2. Click the Action menu Action menu at the end of the row containing the listener, and select Edit.

  3. On the Edit Listener page, enter the following information:
    • Name: Read only.

    • Protocol: Select HTTP.

    • Port: Enter 7183, which is the port where Cloudera Manager listens.

    • Use SSL: Select this box, then, under Certificate Name, select the certificate bundle for your use case:

      • If you're using CA-signed SSL certificates, select: lb-ca-signed-cert

        This is the bundle containing the CA-signed SSL certificate. Use this for both HA and non-HA clusters.

      • If you're using the self-signed certificate from the cluster only, select: node0-self-signed-cert

        This is the bundle containing the self-signed SSL certificate for the first utility node of a the cluster. Use this for both HA and non-HA clusters.

    • Verify Peer Certificate : Leave this box unchecked.

    • Backend Set: From the list, select the backend set you created for Cloudera Manager in STEP 2: Create the Load Balancer, for example, bs_lb_2020-0928-1136. (Remember, the wizard assigned this name when you created it.)

  4. Click Create Listener, and then click Close in the Work Request Submitted dialog box. It may take a few moments for the listener to be added to the Listeners table.

STEP 11: Create a Listener for Hue

  1. Click Backend Sets in the breadcrumbs at the top of the page to return to the Backend Sets page.
  2. On the left side of the page, under Resources, click Listeners.
  3. Click Create Listener.
  4. On the Create Listener page, enter the following information:
    • Name: Enter a name for the listener, for example, hue-listener.

    • Protocol: Select HTTP.

    • Port: Enter 8889, which is the port where Hue listens.

    • Use SSL: Select this box, then, under Certificate Name, select the certificate bundle for your use case:

      • If you're using a CA-signed certificate, select lb-ca-signed-cert.

        This is the bundle containing the CA-signed SSL certificate for the load balancer host.

      • If you're using only self-signed certificates with an HA cluster, select: node1-self-signed-cert,

        This is the bundle containing the self-signed SSL certificate for the second utility node of a the cluster.

      • If you're using only the self-signed certificate with a non-HA cluster, select node0-self-signed-cert.

        This is the bundle containing the self-signed SSL certificate for the first utility node of a the cluster.

    • Verify Peer Certificate : Leave this box unchecked.

    • Backend Set: From the list, select the backend set you created for Hue in STEP 5: Create a Backend Set for Hue, for example, hue-backend-set.

  5. Click Create Listener, and then click Close in the Work Request Submitted dialog box. It may take a few moments for the listener to be added to the Listeners table.

STEP 12: Create a Listener for Big Data Studio

  1. Remain on the Listeners page. Click Create Listener again.

  2. On the Create Listener page, enter the following information:

    • Name: Enter a name for the listener, for example, data-studio-listener.

    • Protocol: Select HTTP.

    • Port: Enter 30000, which is the port where Big Data Studio listens.

    • Use SSL: Select this box, then, under Certificate Name, select the certificate bundle for your use case:

      • If you're using a CA-signed certificate, select lb-ca-signed-cert.

        This is the bundle containing the CA-signed SSL certificate for the load balancer host.

      • If you're using only self-signed certificates with an HA cluster, select: node1-self-signed-cert,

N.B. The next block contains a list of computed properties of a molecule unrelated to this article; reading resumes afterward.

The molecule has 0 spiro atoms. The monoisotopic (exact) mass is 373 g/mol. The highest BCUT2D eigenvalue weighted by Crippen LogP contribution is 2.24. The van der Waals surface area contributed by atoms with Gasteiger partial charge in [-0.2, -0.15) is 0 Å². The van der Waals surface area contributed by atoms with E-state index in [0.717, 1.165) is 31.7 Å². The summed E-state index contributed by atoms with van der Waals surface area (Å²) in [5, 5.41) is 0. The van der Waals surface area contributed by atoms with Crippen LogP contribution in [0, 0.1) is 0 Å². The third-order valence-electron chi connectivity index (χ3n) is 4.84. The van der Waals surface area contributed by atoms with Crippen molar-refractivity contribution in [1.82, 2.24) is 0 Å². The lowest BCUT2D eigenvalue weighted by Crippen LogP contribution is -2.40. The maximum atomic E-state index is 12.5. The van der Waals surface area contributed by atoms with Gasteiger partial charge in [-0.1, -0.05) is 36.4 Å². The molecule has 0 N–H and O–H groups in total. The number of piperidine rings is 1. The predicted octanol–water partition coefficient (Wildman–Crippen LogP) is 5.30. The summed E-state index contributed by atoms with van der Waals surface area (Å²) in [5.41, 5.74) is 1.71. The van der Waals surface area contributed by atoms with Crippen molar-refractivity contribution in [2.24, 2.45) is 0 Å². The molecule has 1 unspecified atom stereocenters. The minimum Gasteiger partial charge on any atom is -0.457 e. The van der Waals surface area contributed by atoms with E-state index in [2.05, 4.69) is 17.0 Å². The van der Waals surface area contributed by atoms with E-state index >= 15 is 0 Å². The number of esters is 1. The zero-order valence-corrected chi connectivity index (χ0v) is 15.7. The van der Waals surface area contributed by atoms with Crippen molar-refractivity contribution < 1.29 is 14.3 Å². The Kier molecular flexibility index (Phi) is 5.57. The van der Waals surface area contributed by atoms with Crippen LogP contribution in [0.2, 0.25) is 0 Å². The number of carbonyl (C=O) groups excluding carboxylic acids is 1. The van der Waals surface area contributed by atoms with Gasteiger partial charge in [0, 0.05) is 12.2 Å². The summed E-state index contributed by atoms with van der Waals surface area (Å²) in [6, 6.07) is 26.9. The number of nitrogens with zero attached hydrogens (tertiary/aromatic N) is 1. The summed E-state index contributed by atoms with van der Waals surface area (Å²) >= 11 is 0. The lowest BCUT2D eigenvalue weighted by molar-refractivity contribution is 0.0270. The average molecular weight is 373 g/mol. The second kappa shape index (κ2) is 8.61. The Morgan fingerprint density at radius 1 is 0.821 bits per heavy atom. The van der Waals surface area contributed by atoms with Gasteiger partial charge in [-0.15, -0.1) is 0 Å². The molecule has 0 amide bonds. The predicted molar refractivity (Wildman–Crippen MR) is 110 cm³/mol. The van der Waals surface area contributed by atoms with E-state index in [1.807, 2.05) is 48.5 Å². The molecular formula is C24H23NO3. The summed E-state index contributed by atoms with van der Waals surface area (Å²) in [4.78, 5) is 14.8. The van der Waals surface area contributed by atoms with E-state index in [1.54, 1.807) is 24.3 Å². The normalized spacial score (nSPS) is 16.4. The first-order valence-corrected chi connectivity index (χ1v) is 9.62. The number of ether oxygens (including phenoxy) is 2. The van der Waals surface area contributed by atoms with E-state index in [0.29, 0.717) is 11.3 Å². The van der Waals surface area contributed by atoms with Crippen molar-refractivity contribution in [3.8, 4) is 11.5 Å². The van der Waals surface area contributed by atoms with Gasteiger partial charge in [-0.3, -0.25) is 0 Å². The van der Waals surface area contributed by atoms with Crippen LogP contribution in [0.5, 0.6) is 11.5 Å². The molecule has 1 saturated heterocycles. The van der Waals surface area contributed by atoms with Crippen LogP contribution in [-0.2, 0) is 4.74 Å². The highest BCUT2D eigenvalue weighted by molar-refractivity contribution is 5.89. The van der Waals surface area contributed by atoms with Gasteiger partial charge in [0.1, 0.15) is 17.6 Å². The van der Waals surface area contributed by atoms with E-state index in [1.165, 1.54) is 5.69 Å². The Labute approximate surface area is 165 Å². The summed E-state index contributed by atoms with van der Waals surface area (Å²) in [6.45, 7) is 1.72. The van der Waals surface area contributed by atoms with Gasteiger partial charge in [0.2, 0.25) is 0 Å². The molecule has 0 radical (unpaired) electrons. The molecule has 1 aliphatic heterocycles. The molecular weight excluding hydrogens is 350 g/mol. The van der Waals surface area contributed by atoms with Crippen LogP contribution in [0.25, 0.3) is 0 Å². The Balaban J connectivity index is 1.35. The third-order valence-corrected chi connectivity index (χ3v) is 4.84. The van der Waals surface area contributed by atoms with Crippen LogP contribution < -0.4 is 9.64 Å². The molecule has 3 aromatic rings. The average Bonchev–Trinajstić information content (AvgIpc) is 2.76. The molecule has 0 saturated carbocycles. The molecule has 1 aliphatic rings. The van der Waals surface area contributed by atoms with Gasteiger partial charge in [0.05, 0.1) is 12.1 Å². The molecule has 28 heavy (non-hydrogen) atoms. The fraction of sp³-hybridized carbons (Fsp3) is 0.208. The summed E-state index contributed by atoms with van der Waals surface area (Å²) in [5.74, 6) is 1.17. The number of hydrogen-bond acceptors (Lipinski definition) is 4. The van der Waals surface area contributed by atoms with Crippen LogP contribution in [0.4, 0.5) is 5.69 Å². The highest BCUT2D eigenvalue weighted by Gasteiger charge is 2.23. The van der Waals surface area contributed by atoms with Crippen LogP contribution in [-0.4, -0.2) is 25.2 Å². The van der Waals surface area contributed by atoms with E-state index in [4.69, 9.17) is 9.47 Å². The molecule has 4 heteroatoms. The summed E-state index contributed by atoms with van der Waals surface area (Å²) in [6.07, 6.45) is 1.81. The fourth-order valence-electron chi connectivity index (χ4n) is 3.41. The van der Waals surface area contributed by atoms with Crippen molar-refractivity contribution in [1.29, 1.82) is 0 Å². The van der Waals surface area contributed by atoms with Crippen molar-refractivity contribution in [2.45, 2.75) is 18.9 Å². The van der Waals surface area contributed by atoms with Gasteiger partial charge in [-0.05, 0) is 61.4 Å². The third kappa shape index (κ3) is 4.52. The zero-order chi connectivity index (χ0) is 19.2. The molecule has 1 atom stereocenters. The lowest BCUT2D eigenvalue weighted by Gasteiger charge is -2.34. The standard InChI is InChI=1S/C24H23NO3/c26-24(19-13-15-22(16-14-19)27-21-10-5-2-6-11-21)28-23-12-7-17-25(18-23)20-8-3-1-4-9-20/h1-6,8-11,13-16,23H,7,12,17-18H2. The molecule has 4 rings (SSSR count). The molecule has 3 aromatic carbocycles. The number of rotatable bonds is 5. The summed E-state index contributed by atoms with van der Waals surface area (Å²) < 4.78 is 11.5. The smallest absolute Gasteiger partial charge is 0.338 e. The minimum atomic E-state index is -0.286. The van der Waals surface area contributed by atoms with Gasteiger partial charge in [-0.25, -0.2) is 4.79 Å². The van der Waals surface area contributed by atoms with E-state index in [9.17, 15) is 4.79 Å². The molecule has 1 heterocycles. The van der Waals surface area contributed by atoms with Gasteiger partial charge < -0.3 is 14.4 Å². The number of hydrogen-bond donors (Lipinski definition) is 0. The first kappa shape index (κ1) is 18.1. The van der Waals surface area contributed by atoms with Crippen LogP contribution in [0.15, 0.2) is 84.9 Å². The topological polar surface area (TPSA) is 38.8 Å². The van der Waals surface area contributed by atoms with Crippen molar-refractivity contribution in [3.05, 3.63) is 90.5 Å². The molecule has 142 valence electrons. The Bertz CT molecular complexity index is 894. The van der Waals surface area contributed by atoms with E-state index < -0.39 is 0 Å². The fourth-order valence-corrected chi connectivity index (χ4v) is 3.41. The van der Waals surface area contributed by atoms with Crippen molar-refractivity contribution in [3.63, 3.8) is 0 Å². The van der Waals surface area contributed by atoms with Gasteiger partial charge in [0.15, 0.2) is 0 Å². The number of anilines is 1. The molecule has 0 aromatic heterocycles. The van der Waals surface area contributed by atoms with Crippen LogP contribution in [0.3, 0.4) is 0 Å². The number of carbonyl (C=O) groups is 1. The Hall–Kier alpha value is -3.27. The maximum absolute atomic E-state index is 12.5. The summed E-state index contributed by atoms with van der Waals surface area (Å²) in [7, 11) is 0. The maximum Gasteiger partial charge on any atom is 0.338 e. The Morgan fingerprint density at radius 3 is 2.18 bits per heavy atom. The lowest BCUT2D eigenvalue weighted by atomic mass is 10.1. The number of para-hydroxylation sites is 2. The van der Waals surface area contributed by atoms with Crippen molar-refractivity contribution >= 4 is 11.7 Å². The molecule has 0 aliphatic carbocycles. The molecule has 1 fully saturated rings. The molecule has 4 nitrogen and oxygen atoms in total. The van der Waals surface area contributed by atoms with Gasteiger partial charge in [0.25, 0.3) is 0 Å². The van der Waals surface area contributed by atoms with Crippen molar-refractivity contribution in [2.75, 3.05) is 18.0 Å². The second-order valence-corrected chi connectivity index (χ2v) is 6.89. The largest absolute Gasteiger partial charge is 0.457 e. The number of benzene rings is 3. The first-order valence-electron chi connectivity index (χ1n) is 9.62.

This is the bundle containing the self-signed SSL certificate for the second utility node of a the cluster.

      • If you're using only the self-signed certificate with a non-HA cluster, select node0-self-signed-cert.

        This is the bundle containing the self-signed SSL certificate for the first utility node of a the cluster.

    • Verify Peer Certificate : Leave this box unchecked.

    • Backend Set: From the list, select the backend set you created for Big Data Studio in STEP 6: Create a Backend Set for Big Data Studio, for example, data-studio-backend-set.

  3. Click Create Listener, and then click Close in the Work Request Submitted dialog box. It may take a few moments for the listener to be added to the Listeners table.

STEP 13: Access the Cluster

It may take a few minutes for the backend sets and listeners to be ready to receive requests. On the left side of the page, under Resources, click Backend Sets. In the Backend Sets table, check the status in the Health column. When the status for all the backend sets are OK OK, you can use the load balancer.

Tip:

If it's taking a long time for the health check, consider shortening the interval. Click the Action menu Action menu at the end of the row containing a backend set, and select Update Heath Check. Change Interval in Ms to 1000 (the minimum interval) and Timeout in Ms to 500. Repeat for each backend set. You can change the settings later if you want the health checks to be performed less often.

To open the services included in this load balancer:

  1. Find the IP address or the hostname used for your load balancer.

    • IP address:

      The IP address is listed in the Load Balancer Information panel at the top of the load balancer pages in the console.

    • DNS hostname:

      After the load balancer is created and it's been given an IP address, you or another administrator must add a DNS entry to your DNS name servers, to resolve your desired hostname (for example, bds-frontend.mycompany.com) to the public IP address of the load balancer. Then, the services registered in the load balancer will be accessible by using that hostname, for example, bds-frontend.mycompany.com:7183 for Cloudera Manager.

      For information about using DNS in Oracle Cloud Infrastructure, see Overview of the DNS Service in the Oracle Cloud Infrastructure documentation.

  2. In a web browser, enter the address as follows:

    • To use the load balancer's IP address: https://<load-balancer-ip>:<port>.

    • To use the load balancer's hostname in a domain: https://<hostname>:<port>.

    That is, for Cloudera Manager:
    • https://<load-balancer-ip>:7183
    • https://<hostname>:7183
    For Hue:
    • https://<load-balancer-ip>:8889
    • https://<hostname>:8889
    For Big Data Studio:
    • https://<load-balancer-ip>:30000
    • https://<hostname>:30000